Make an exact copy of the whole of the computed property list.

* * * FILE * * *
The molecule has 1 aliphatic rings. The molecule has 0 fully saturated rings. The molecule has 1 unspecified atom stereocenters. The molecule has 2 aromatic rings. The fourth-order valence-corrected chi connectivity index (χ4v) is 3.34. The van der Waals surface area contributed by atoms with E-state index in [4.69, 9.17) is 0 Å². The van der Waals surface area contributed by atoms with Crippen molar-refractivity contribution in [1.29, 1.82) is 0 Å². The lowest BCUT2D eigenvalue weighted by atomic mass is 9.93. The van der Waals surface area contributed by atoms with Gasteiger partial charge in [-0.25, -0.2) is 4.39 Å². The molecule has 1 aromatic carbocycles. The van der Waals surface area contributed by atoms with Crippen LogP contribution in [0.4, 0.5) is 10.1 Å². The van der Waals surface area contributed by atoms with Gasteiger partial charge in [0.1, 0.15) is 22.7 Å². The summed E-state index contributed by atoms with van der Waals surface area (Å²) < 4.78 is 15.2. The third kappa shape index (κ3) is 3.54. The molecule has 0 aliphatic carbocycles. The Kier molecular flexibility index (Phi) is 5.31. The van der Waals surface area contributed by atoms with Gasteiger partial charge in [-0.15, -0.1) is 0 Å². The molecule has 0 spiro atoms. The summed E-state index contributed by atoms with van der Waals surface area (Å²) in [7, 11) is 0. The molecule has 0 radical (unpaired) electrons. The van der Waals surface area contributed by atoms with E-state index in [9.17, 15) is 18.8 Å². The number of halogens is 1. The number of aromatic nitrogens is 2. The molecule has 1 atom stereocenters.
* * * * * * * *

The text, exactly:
The molecule has 1 aliphatic rings. The molecule has 0 fully saturated rings. The molecule has 1 unspecified atom stereocenters. The molecule has 2 aromatic rings. The fourth-order valence-corrected chi connectivity index (χ4v) is 3.34. The van der Waals surface area contributed by atoms with E-state index in [4.69, 9.17) is 0 Å². The van der Waals surface area contributed by atoms with Crippen molar-refractivity contribution in [1.29, 1.82) is 0 Å². The lowest BCUT2D eigenvalue weighted by atomic mass is 9.93. The van der Waals surface area contributed by atoms with Gasteiger partial charge in [-0.25, -0.2) is 4.39 Å². The molecule has 1 aromatic carbocycles. The van der Waals surface area contributed by atoms with Crippen LogP contribution in [0.4, 0.5) is 10.1 Å². The van der Waals surface area contributed by atoms with Gasteiger partial charge in [0.1, 0.15) is 22.7 Å². The summed E-state index contributed by atoms with van der Waals surface area (Å²) < 4.78 is 15.2. The third kappa shape index (κ3) is 3.54. The molecule has 0 aliphatic carbocycles. The Kier molecular flexibility index (Phi) is 5.31. The van der Waals surface area contributed by atoms with Gasteiger partial charge in [-0.15, -0.1) is 0 Å². The molecule has 0 spiro atoms. The summed E-state index contributed by atoms with van der Waals surface area (Å²) in [7, 11) is 0. The molecule has 0 radical (unpaired) electrons. The van der Waals surface area contributed by atoms with E-state index in [9.17, 15) is 18.8 Å². The number of halogens is 1. The number of aromatic nitrogens is 2. The molecule has 1 atom stereocenters.